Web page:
The Pirate Captain - By Kerry Lynne

Chapter 1: Journey

May, 1753

“On deck there. Sail ho!”

“Where away?”

“Larboard abeam, sir, ’bout three points.”

Ezekiel Pryce looked to the tops. It was Damerell up there, what sung out. An extra ration of rum and the best pistol on the prize would be his, if he be correct. Heaven help the blundering bastard if he weren’t, and the Cap’n not obliged to raise a finger.

The Cap’n stood peering through his glass.

“What be in yer mind, sir? Be it them, are ye thinkin’?” Pryce asked, coming up alongside.

“The bearing is fitting,” the Cap’n said, intent on the speck of white against the east Caribbean blue.

“Nary a ship from England what don’t come from that-a-ways.”

The skipper lowered the glass. A cat on the prowl, he was, and no prey was safe. “Then they’re fair game, are they not? The last two proved to be a hare’s chase, but fat prizes, indeed. If nothing else, the lads need the practice. We’ll burn the rust out o’ the guns, eh?”

“Aye, Cap’n.”

“Bearing sou’west,” Damerell called from his roost.

The Cap’n raised his glass, looked to the compass, and then said to the helmsman, “Make it so, Mr. Squidge.”

“Sou’west, aye.”

“Prepare to bring her about. Full cover!” The Cap’n was in high spirits now. “Fly every rag she’ll bear.” 22minutes

The ship beneath Pryce’s feet quivered. Aye! She knew. She smelled the prey. She’d throw her shoulder to the wind, take every bit of canvas and beg for more.

“It makes for a fair night, Master Pryce,” the Cap’n said, looking skyward. “Light every lamp, so we’ll glow like a damned fireship. We’ll allow them the night to think about the hell what is about to be visited upon them. She might try to duck and run under the cover of dark, so double the lookouts, and we’ll rig the grates for the first slaggardly lout caught napping.”

Clear skies, a steady glass and fair course: no creature of the sea could ask for more. Only a dirty night could save the hapless prey.

“D’ye think she’ll turn and fight, sir?”

“How often does the rabbit bite the fox, Mr. Pryce? If they opt for blood, then it shall be theirs what runs the decks.”

“The last ones we stripped to nature’s own and burned to the waterline.”

“Aye, well, ’tis the price of resistance, is it not? Pass the word to the Master Gunner to pray have his guns ready by…make it eight bells of the morning watch.”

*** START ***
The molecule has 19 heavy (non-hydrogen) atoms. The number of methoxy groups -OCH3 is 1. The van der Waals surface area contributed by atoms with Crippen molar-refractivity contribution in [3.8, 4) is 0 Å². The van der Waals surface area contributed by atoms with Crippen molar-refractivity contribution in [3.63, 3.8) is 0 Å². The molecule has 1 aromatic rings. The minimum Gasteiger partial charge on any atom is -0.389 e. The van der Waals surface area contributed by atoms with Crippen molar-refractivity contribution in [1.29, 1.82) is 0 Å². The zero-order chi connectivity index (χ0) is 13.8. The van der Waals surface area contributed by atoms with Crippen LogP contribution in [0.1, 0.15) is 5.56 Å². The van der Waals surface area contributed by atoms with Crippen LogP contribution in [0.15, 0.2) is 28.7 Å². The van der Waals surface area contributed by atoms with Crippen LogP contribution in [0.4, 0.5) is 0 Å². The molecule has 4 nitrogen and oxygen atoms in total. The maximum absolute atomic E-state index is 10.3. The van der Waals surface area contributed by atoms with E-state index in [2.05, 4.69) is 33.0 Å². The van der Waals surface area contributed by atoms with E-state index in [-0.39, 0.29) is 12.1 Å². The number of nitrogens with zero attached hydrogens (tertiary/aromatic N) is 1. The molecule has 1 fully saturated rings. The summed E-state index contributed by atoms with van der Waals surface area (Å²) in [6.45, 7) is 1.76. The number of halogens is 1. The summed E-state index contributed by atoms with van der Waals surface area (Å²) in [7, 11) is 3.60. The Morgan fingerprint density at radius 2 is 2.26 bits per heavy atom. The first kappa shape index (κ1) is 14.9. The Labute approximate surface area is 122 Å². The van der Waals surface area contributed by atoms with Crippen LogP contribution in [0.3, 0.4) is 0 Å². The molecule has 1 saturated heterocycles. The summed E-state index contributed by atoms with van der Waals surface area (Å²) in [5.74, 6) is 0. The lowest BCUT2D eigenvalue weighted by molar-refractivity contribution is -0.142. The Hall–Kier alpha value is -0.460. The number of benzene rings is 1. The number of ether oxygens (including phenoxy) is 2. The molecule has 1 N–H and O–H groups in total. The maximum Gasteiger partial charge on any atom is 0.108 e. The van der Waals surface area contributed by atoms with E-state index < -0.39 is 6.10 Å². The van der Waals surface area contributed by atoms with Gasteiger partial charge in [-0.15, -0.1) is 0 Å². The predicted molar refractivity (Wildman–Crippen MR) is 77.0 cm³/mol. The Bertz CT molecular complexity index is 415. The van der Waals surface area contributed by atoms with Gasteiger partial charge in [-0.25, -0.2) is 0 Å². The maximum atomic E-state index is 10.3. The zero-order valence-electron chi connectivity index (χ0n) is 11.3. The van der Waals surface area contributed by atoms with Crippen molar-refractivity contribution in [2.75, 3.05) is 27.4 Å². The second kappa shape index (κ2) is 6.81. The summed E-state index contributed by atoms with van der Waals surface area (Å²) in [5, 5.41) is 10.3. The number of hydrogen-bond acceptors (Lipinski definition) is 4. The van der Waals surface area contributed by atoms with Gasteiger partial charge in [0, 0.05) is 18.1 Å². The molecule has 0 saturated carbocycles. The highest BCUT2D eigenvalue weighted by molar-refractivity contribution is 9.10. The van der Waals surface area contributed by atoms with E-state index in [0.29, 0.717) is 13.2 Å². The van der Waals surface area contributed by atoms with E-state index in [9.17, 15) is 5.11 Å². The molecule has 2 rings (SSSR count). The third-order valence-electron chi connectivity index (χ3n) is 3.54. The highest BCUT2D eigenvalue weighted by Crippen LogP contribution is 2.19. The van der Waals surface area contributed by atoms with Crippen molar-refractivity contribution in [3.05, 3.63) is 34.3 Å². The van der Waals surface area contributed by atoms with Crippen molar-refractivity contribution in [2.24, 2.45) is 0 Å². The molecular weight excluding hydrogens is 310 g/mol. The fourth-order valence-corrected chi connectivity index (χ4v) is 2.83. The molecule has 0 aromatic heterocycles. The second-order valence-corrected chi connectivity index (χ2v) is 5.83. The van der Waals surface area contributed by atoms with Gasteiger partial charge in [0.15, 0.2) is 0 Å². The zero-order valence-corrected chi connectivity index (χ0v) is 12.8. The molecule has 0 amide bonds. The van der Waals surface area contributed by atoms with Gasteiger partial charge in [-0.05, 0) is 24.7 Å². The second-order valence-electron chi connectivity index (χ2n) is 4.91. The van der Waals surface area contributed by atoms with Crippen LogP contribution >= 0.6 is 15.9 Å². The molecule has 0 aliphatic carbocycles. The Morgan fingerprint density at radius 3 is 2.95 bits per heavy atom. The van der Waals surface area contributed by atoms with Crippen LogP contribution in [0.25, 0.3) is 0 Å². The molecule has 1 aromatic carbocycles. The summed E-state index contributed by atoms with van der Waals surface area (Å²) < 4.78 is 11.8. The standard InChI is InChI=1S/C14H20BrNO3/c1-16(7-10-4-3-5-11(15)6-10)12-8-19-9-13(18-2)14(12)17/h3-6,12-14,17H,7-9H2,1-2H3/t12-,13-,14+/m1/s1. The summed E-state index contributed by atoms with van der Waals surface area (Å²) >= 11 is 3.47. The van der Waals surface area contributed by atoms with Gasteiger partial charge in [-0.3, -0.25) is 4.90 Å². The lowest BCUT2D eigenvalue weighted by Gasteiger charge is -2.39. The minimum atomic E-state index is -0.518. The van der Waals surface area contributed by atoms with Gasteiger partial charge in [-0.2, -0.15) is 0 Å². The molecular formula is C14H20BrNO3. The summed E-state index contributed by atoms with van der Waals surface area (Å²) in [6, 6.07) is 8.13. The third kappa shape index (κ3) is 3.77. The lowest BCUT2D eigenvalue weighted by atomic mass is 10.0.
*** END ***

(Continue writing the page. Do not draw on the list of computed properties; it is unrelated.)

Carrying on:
“Hands to yer stations,” Pryce bellowed over the break of the quarterdeck. “Clear the braces and stand by to come about!”

Staring at the line where sky and water met, the Cap’n went uncommon quiet, a rare sight indeed when sniffing prey.

“I’ve the feeling on this one, Pryce. The Devil burn me, I don’t know why, but this one… this one is different.”


A few days earlier:

Cate Mackenzie watched the oily sea roll past and wondered if this would be the night to finally end her misery.

Behind was England and everything that constituted a life, everything she had ever had—home, husband, family—and everything she had lost.

Ahead, nothing.

The Constancy, a merchant ship, had been riding the trade winds for nearly two months, bound for Kingston, Jamaica—the West Indies. There was little reason to believe the long arm of King Georgie’s courts couldn’t reach there. Worse yet, there would be no one there either, no one to know whether she lived or otherwise.

With the impact of her body hitting the water, there was the possibility of pain, an intriguing prospect to be sure. Numbness had been a permanent state of being, moving woodenly from one day to the next. To feel anything apart from wretchedness was well worth the risk.

Captain Chambers emerged from the flickering shadows and drew up beside her. The weather rail was the reserved domain for the ship’s captain, but there he was at the lee side, seeking her out once again. He nodded a silent greeting, his sharp green eyes narrowing.

“You must be anxious to meet your family in Kingston,” he said around the stem of his cold pipe.

For a while now, he appeared to have a sense of what she was about, always watching. His attempts at small talk were maddeningly awkward. It was all a part of their jousting game: he trying to learn as much as possible, while she strove to tell him as little as could be managed. She cringed. On the docks in Bristol, she had told him there would be family waiting—a necessary lie to be allowed passage. Since then, she had come to